However, as other posters have observed, there is a lot of work involved to get to the substance of the discussion. Then the discussion will then become Theology (yawn) rather than Philosophy.
Mark Linsenmayer says
Alright, sir. I’ll think on this; you’re right that I’m not being very careful re. the theological distinctions here, though I don’t think raising man into God makes any more conceptual sense than an immortal God dying.
My only point re. the “weirdness” was the political one: Where Christianity (or any other religion), is dominant, it becomes the default, “reasonable” position (just in the way that you say that not resisting a tyrant is “reasonable,” i.e. why put yourself in danger?).
If we admit that regular old rational thinking in the age of science does not direct one to religion, but instead, religious folks become a self-selected group (i.e. not assigned by their parents before the age of reason) who are into this not indefensible but still pretty esoteric thing, then that changes the political landscape dramatically. Instead of Christianity being identified with the culture, it becomes one interest group that necessarily has to compromise with others, to look, for instance, at what they can agree upon with non-believers such as evident human well being instead of, say, on the ethical status of zygotes.
Bear Mathan says
No, I will not admit that in the “age of science” rational thinking does not direct one to religion. Basically because I have empirical evidence to the contrary, in that I know many people who have had reason lead them to religion. We can also point to noted modern Philosophers who moved from Atheism to religion.
But I think that I understand the problem here: Christianity is NOT only cultural, but has specific beliefs, and specific morals. So Christian can not compromise with others on certain issues, such as the one you mentioned.
For many moral systems, not just religious ones, to stand aside and allow some sorts of evil to occur is not necessarily acceptable. The moral requirement is to combat the evil.
You can argue about how Christians go about influencing society, but to demand that they live with a bad conscience and essentially condone what you believe is too much.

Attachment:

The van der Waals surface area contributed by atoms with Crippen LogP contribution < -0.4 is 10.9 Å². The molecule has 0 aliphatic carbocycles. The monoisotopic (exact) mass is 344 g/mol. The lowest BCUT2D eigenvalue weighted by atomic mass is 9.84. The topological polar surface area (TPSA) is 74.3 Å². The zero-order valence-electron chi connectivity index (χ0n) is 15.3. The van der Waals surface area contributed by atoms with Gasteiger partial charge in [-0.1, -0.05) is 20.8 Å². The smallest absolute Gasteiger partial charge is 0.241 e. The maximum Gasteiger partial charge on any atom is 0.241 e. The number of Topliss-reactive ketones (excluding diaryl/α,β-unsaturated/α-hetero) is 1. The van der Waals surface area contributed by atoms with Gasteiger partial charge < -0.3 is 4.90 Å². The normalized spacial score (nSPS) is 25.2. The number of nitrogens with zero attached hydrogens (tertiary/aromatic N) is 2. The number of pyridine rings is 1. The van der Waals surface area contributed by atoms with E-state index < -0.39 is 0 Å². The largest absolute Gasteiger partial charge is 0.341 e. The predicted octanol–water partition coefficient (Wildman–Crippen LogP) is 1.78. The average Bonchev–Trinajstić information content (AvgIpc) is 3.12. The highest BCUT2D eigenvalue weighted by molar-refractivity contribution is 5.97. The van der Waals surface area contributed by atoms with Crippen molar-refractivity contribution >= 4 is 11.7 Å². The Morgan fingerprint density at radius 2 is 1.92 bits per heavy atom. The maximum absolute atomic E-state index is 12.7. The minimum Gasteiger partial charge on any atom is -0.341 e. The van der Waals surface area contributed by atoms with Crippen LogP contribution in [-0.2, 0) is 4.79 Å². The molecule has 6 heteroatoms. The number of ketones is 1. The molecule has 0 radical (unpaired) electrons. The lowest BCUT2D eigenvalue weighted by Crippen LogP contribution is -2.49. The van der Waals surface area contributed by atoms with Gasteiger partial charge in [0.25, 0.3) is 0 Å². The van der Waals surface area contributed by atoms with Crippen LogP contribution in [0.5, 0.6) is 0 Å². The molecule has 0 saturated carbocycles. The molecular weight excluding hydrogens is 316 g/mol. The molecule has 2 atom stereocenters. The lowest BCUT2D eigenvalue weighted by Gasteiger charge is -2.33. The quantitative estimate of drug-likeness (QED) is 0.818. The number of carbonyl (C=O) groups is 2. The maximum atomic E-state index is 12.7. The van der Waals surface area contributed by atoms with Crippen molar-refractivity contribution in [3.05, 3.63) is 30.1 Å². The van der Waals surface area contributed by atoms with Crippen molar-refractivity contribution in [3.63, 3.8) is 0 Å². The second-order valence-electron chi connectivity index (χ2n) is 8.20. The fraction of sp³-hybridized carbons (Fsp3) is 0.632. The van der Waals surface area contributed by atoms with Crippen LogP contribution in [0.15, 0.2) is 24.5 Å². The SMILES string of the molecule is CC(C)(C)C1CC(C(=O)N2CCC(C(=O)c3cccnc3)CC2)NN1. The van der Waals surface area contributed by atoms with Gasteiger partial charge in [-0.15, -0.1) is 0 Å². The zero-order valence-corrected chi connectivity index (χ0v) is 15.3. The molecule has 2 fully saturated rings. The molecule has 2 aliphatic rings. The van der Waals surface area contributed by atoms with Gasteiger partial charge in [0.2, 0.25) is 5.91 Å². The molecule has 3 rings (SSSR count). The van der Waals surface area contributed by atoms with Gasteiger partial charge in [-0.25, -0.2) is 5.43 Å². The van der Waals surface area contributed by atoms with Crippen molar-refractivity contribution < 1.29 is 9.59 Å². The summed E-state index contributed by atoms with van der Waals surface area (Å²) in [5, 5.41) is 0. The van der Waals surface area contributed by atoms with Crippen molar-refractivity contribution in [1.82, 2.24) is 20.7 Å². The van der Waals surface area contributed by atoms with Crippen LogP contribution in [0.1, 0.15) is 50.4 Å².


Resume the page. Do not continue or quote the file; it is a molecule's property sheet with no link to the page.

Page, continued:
This is also tied up into the roles of society and the state, all of which have wide ranging Philosophical implications.
Mark, I think you may have jumped the gun a bit in your conclusion before. It’s one thing to say that some Christian beliefs are paradoxical and non-intuitive and another that there is no agreed upon set of doctrines and practices that a Christian accepts. An aspect of being a part of a faith community (the Church) means having a shared set of beliefs despite individual differences. This is true of any organized group or institution. A certain amount of autonomy is sacrificed for group cohesion and solidarity. And as you’d expect, within that group is a strong motivation to conform to the groups standards.
So while I acknowledge your frustration on the electorate’s view of atheists, I don’t know how you could expect any different. Democrat party members usually vote democrat, republicans – republican, union-union, etc – they tend to stick together. So why would you expect believers to be able to overlook a individual’s beliefs about an idea central to them – a belief in a supreme being and all that entails?
Mark Linsenmayer says
Yay, someone wants to talk about the political aspect! (Which was my point in the post…)
Jews have a strong sense of group identity, so much so that many won’t marry outside their faith, specifically (and this is based on conversations I’ve had) because non-Jews won’t have the shared experience of being raised in that ethical community. Yet that doesn’t translate to “anyone who isn’t a Jew can’t represent my political interests.” Maybe, given their minority status, that was never a reasonable expectation, so it never came up. Likewise, I don’t mind voting for someone religious, so long as their religion isn’t of the type that they think that God told them to bomb people. Yet for many Christians, it’s a litmus test, right? If you take a Schleiermacher-type approach to religion, though, you’d be extremely suspicious of those who bring religion into the political arena, and a belief in God would be neither necessary nor sufficient to advocating responsible, ethical policies. I mean, a religious person is not going to vote for someone like Harris or Dawkins that tells them they’re idiots for believing, but having an attitude whereby politicians have to compete to show how religious they are to win votes is just sordid.
Daniel Horne says
I kind of like your main point, while at the same time having reservations about its elements.
I disagree with your assertion that one needs to be part of a faith community, a Church, an organized group or institution, etc., in order to be a Christian. Nor is it clear to me that the autonomy one sacrifices for group cohesion and solidarity usually entails changing one’s beliefs. Often, it just means keeping quiet about one’s differences. I think many in the pews tend to disagree with the pastor on many things, or even most things. That’s certainly been my experience speaking with Catholics, and the Catholic Church tends to be the strongest on what one ought or ought not to accept as Christian orthodoxy.